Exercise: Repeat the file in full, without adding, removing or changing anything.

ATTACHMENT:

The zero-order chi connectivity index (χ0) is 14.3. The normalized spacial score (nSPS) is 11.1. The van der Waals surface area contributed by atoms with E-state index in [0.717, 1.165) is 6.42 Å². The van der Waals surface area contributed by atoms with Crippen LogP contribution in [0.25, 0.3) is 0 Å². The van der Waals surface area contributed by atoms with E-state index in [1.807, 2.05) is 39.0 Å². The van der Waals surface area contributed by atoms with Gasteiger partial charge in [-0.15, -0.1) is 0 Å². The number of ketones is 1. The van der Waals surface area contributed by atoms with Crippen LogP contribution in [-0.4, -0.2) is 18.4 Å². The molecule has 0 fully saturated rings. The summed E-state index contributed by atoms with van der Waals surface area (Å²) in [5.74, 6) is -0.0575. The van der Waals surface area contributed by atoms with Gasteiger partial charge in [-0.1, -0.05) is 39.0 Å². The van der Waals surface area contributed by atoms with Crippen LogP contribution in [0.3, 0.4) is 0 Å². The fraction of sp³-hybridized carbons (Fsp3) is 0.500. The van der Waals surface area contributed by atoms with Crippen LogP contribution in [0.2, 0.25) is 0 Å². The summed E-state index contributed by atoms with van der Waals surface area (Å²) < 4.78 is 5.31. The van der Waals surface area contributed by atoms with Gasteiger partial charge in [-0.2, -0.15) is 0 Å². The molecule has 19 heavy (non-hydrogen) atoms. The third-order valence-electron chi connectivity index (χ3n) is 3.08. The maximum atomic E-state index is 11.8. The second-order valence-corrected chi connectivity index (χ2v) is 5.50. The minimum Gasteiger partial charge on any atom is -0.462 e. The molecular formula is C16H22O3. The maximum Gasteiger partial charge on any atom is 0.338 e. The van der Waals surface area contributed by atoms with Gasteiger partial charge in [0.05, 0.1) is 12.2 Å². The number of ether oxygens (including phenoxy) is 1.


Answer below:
The zero-order chi connectivity index (χ0) is 14.3. The normalized spacial score (nSPS) is 11.1. The van der Waals surface area contributed by atoms with E-state index in [0.717, 1.165) is 6.42 Å². The van der Waals surface area contributed by atoms with Crippen LogP contribution in [0.25, 0.3) is 0 Å². The van der Waals surface area contributed by atoms with E-state index in [1.807, 2.05) is 39.0 Å². The van der Waals surface area contributed by atoms with Gasteiger partial charge in [-0.15, -0.1) is 0 Å². The number of ketones is 1. The van der Waals surface area contributed by atoms with Crippen LogP contribution in [-0.4, -0.2) is 18.4 Å². The molecule has 0 fully saturated rings. The summed E-state index contributed by atoms with van der Waals surface area (Å²) in [5.74, 6) is -0.0575. The van der Waals surface area contributed by atoms with Gasteiger partial charge in [-0.1, -0.05) is 39.0 Å². The van der Waals surface area contributed by atoms with Crippen LogP contribution in [0.3, 0.4) is 0 Å². The fraction of sp³-hybridized carbons (Fsp3) is 0.500. The van der Waals surface area contributed by atoms with Crippen LogP contribution in [0.2, 0.25) is 0 Å². The summed E-state index contributed by atoms with van der Waals surface area (Å²) < 4.78 is 5.31. The van der Waals surface area contributed by atoms with Gasteiger partial charge in [-0.2, -0.15) is 0 Å². The molecule has 19 heavy (non-hydrogen) atoms. The third-order valence-electron chi connectivity index (χ3n) is 3.08. The maximum atomic E-state index is 11.8. The second-order valence-corrected chi connectivity index (χ2v) is 5.50. The minimum Gasteiger partial charge on any atom is -0.462 e. The molecular formula is C16H22O3. The maximum Gasteiger partial charge on any atom is 0.338 e. The van der Waals surface area contributed by atoms with Gasteiger partial charge in [0.05, 0.1) is 12.2 Å². The number of ether oxygens (including phenoxy) is 1.